PSi 15 - Zagreb

As well as holding its 2nd annual meeting, the PSi Performance and Philosophy working group will be presenting 3 panels at the next PSi conference, MISPERFORMANCE: Misfiring, Misfitting, Misreading which will take place in Zagreb, Croatia, June 24 – 28 2009,

The PPWG proposed three panels which aimed to reflect the diverse interests of the PSi Performance and Philosophy working group. Members of the working group were asked to submit proposals that responded to the conference themes, but also demonstrated their concern with the relation between philosophy and performance. From this call, three particular areas of interest arose.


Panel 1: New perspectives on the “failed revolt” of May 68
registers a growing concern among members with the so-called “failure” of May 68 and a desire to re-read both the philosophy and performance from this period in a new spirit of optimism and with an eye to their potential relevance to contemporary conditions. First, Lavery argues against the misreading of May 68 as an “exercise in failed idealism” by turning to the rethinking of political aesthetics by Jacques Ranciere. Then, Cull will suggest that we can reconsider the Living Theatre’s Paradise Now beyond the dominant discourse of “failure” if we attend to it on the level of process rather than content. Drawing from Deleuze, Cull will consider the Living in the light of their engagement with processes of immanence, participation, anti-representation and creation. Third, in a turn towards the contemporary relation to 68 Rokem questions what we might do today with a number of important texts published in 68 including Foucault’s Archaeology of Knowledge and Marcuse’s An essay on Liberation. And finally, Kear takes up the work of Alain Badiou to propose a fidelity to May 68’s logic of revolt in the contemporary theatre of Needcompany.

Panel 2: Generating rupture/Creating dissensus: The Studio-theatre, Hijikata and protest performance
maintains this interest in failure in a political context. Setting up an exchange between 2 emerging scholars (Syssoyeva, Broinowski) and an established academic (Abrams) the connecting figure of the three papers is an affirmation of rupture or breakdown as creating the conditions for change in the spheres of art and politics. While Kathryn Syssoyeva looks back to the “failed” Studio-theatre established by Stanislavski and Meyerhold via the philosophy of Alain Badiou, and Adam Broinowski to the misperformance that is Hijikata’s Rebellion of the Flesh via Foucault and Deleuze, Joshua Abrams draws from Habermas and Ranciere to address the space of dissensus created by contemporary protest performance.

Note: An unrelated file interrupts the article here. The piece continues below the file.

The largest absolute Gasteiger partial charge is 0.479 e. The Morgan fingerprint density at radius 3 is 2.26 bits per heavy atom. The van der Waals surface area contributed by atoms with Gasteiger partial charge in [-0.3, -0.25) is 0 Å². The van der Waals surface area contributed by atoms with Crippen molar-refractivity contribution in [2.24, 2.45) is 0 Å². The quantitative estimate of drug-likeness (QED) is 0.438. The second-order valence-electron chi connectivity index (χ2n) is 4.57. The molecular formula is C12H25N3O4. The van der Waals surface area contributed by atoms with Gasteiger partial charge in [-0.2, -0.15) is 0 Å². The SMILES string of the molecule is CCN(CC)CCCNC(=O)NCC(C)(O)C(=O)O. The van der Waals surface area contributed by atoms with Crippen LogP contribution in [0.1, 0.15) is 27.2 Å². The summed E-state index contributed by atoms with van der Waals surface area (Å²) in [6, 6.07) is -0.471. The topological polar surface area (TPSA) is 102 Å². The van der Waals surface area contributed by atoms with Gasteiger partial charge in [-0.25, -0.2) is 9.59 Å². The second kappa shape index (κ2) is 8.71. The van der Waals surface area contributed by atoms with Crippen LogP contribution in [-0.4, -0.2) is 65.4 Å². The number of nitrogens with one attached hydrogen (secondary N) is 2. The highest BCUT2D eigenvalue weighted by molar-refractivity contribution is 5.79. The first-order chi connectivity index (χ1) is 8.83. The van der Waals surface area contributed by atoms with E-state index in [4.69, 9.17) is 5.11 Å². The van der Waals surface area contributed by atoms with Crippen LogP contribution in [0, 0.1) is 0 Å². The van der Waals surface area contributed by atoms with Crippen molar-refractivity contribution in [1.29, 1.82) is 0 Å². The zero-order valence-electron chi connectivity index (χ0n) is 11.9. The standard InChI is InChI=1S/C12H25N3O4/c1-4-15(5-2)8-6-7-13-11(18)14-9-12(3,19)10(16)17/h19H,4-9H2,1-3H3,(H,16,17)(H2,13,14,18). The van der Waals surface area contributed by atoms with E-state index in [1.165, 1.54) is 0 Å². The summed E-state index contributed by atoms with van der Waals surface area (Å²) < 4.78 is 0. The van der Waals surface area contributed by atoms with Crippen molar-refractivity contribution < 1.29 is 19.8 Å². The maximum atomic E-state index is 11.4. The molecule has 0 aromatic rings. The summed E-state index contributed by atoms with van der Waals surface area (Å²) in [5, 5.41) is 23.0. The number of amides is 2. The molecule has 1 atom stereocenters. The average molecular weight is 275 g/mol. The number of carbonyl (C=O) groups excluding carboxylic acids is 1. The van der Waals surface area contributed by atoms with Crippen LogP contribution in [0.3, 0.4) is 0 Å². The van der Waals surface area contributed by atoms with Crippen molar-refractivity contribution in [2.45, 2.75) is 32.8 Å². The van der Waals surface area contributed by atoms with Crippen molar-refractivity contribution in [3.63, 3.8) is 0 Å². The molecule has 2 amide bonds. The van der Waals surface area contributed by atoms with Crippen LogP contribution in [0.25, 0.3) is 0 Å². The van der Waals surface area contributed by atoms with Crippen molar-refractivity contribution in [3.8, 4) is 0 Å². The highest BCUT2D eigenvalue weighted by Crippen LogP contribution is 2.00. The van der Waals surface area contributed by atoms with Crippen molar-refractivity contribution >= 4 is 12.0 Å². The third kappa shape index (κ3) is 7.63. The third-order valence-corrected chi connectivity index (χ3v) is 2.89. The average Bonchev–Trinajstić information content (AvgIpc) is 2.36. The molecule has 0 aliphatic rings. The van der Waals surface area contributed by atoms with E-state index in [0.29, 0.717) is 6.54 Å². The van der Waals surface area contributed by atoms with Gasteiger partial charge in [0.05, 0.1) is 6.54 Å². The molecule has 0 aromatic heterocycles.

Panel 3: Philosophies of misperforming bodies
brings together a presentation by a philosopher (Mullarkey), a presentation of practice (Kirkkopelto) and a performative paper somewhere between academia and practice (Watt) in order to address the theme of misperforming bodies. John Mullarkey addresses not only the fear of failure felt in the philosopher’s performing body, but also the fear of success in relation to the paradoxical performance of academic lecturing, which both solicits and is threatened to be undone by consensus. Daniel Watt, in turn, employs the writing of Blanchot and Nancy to ask “if all performance, all bodies, ultimately fail against the overreaching aspirations of our imaginations”. Finally, Esa Kirkkopelto introduces the relation to philosophical questions concerning the essence of humanity of the work of the Finnish group, “Other Spaces” and its concept of “mis-educating” the performing body such that it can “enter into contact with alternate modes of experience, with non-human forms and modes of being, beyond or at the limits of anthropomorphism”.

In this way, each panel has its own thematic rationale, but there is also a rationale for this proposal as a whole: to share with the PSi community the wide range of rigorous work being done by Performance Studies scholars with philosophy – from Deleuze to Habermas, Badiou to Blanchot and Benjamin, Ranciere to Foucault. The intention is that, should the panels be accepted, the individual scholars will conduct an online dialogue about their research and respective papers prior to the conference. In this way, shared interests and related concerns can be identified and explored as part of the process of developing the panel papers, as well as being more fully explored in the discussions at the conference itself.

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